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US ousts Honduras in soccer coup d’etat, AJC Sports legend retires

Furman Bisher retires after 59 years as Atlanta Journal-Constitution sports columnist

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But first, the main story that made Braves-Gamecock sports’ Week Six of the College Football season a happy one:

USC 28 Kentucky 26 and Ramblin’ Wreck 49 Seminoles 44 (But we think Coach Bowden should be able to decide when he retires)

A Coup d’etat by any other name?

Honduras followed the rule of law in ousting a president that was openly breaking the law in the streets and inciting riots. The US soccer team played by the rules and outscored Honduras.

To Obama, these are coups.

President Barack Obama continued to turn the screws on a former loyal ally (They are still loyal to concepts known as “freedom” and the “rule of law) from the George Washington-Bush 43 era) by ousting the Honduran soccer team from the World Cup via Obama’s new definition of a coup d’etat:

Sunday was a day to remember for the American soccer faithful. The USA returned to the FIFA World Cup for a chance to redeem themselves after the horrendous pratfall that was Germany ’06.

A Casey brace, a Landon Donovan winner, and a missed penalty by Honduras striker Carlos Pavon sealed the Yanks’ 3-2 victory over Los Catrachos in San Pedro Sula.

So how was this seemingly legal, by the rules victory a coup? For the answer, one needs to review Obama’s application of the term to the ousting of the former President of Honduras earlier this year:

What Senator Jim DeMint (R-SC) heard in Tegucigalpa:

In the last three months, much has been made of a supposed military “coup” that whisked former Honduran President Manuel Zelaya from power and the supposed chaos it has created.

After visiting Tegucigalpa last week and meeting with a cross section of leaders from Honduras’s government, business community, and civil society, I can report there is no chaos there. There is, however, chaos to spare in the Obama administration’s policy toward our poor and loyal allies in Honduras.

That policy was set in a snap decision the day Mr. Zelaya was removed from office, without a full assessment of either the facts or reliable legal analysis of the constitutional provisions at issue. Three months later, it remains in force, despite mounting evidence of its moral and legal incoherence…

America’s Founding Fathers—like the framers of Honduras’s own constitution—believed strong institutions were necessary to defend freedom and democracy from the ambitions of would-be tyrants and dictators. Faced by Mr. Zelaya’s attempted usurpations, the institutions of Honduran democracy performed as designed, and as our own Founding Fathers would have hoped.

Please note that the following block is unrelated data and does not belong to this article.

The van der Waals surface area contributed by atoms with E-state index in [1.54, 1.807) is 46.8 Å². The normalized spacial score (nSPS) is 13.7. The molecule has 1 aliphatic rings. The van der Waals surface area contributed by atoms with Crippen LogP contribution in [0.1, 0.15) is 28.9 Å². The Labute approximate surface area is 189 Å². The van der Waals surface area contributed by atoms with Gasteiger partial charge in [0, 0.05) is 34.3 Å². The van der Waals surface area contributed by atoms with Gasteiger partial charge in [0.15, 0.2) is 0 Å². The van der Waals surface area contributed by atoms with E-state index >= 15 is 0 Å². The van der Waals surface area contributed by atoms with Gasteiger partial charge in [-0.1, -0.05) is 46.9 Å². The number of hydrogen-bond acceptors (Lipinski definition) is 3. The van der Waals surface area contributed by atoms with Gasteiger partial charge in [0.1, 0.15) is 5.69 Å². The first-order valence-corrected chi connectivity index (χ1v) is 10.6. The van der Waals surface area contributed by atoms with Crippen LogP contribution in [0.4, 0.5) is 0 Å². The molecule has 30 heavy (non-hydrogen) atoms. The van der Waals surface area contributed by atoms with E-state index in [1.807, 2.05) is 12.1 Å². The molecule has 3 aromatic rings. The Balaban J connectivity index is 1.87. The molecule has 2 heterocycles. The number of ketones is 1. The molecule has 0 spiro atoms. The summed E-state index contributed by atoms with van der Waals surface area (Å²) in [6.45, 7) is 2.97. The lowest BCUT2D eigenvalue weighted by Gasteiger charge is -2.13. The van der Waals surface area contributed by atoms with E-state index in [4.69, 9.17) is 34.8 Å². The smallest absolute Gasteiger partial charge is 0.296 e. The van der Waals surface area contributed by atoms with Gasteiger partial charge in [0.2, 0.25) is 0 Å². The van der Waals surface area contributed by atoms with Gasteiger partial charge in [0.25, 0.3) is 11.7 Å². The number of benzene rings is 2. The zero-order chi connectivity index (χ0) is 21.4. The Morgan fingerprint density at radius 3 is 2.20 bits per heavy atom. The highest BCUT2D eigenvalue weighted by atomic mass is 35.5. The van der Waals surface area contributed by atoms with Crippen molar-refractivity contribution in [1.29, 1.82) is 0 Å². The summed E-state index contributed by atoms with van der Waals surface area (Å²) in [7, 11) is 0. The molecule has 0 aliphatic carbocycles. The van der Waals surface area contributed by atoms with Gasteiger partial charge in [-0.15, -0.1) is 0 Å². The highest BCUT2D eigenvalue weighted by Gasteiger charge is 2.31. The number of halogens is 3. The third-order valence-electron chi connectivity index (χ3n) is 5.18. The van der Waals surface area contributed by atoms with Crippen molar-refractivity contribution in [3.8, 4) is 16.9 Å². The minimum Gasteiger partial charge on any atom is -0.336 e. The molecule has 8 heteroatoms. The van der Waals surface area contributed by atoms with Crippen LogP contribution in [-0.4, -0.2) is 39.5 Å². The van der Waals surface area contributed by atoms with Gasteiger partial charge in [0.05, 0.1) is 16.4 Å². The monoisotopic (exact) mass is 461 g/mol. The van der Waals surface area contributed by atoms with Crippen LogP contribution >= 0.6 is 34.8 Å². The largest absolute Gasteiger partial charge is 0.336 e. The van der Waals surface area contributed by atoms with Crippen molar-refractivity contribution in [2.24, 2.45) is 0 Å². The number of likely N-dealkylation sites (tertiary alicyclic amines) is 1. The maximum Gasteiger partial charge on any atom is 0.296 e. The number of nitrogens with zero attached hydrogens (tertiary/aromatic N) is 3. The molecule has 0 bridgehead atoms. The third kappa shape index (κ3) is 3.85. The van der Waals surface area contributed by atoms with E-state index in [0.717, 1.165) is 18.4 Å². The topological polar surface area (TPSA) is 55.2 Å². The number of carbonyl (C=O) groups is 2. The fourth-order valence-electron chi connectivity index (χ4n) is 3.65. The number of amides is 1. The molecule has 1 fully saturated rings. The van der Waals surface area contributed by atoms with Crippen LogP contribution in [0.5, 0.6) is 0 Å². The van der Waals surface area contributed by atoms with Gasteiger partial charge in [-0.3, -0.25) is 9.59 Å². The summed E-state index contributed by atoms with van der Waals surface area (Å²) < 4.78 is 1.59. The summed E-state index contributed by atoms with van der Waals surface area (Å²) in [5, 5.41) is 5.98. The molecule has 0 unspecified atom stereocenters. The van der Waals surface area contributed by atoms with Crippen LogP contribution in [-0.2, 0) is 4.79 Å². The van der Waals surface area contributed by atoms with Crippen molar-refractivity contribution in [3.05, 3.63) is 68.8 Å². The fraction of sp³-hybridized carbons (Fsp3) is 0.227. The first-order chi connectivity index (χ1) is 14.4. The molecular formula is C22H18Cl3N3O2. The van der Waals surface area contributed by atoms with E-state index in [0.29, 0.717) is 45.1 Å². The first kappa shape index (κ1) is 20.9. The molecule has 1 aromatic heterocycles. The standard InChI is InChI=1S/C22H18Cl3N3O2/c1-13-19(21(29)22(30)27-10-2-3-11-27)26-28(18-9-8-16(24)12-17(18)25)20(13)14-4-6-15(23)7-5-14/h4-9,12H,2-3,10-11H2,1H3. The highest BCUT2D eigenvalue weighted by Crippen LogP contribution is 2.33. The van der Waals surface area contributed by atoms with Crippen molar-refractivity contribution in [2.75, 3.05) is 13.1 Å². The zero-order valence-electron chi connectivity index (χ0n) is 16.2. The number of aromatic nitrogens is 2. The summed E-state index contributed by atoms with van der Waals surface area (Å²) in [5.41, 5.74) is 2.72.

Read the whole column as well as DeVine Law’s analysis.

A Sports Legend Retires

2:44 pm October 10, 2009, by Furman Bisher

Editor’s note: This is Furman Bisher’s final column for The Atlanta Journal-Constitution.  Read more:
Past columns. His last one is below. Read his first one including his moving tribute to his late son and several others.
Photos of his career. Even one where he’s playing football.
Video: Bisher reflects on his very first column for the paper

It was April 15, income tax day, in 1950 that this all began. Usually, such a run as this rarely ever carries on this long. Perhaps my act has worn thin. Perhaps I have over-stayed my time. But to an old warrior such as I, it isn’t easy finding an appropriate ending place.

My mind wanders back to the Falcons’ first flirtation with glory. They led the Dallas Cowboys into the shadows of a Sunday afternoon in Atlanta-Fulton County Stadium, 60,222 fans in a state of exhilaration, a division championship a breath away when the defense broke down. It was over and a city was left heartbroken.

It had been such a colossal event that even …

Continue reading Transcontinental memories of ’so many fun’ mark the end »

 

 

 

 
 

 

Tributes to this historic sports writer that covered Bobby Jones and was instrumental in bringing professional sports to Atlanta:

Steve Hummer column and excerpt:

When Bisher began in Atlanta, Joe Louis was still fighting and boxing was king. When Louis died, Bisher had the authority to lament in print: “Then they lowered him into the ground, and that is all that remains of the great fighting man, except a memory that shall become a national resource.”

In that one venue, look at how the landscape has evolved on the day of Bisher’s departure. Boxing has given way to ultimate fighting, men rolling around in cages.

With Bisher retired, there is no one left who has had such an impact on his craft — especially in the South — as measured by the stack of awards at his door or the reverence of those who followed him.

Inexplicably, AJC.com hasn’t posted a column in Sunday’s paper by its former editor Jim Minter that recounts the story of how Bisher invited Charlie Finley, then the owner of the Kansas City A’s, to Atlanta to try and persuade him to bring his MLB team south. When Finley saw the confluence of Interstate’s I-85, I-75 and I-20, he told Furman that if the city would build a stadium there, he would bring the Athletics to Atlanta.

Fulton County Stadium was built there but Finley had already fled Missouri for Oakland, California. Milwaukee brought Hammerin’ Hank Aaron to Georgia, and the rest is history.

Mike DeVine’s Charlotte Observer, Examiner.com and Minority Report columns

“One man with courage makes a majority.” – Andrew Jackson

Originally published @ Examiner.com, where all verification links may be accessed.

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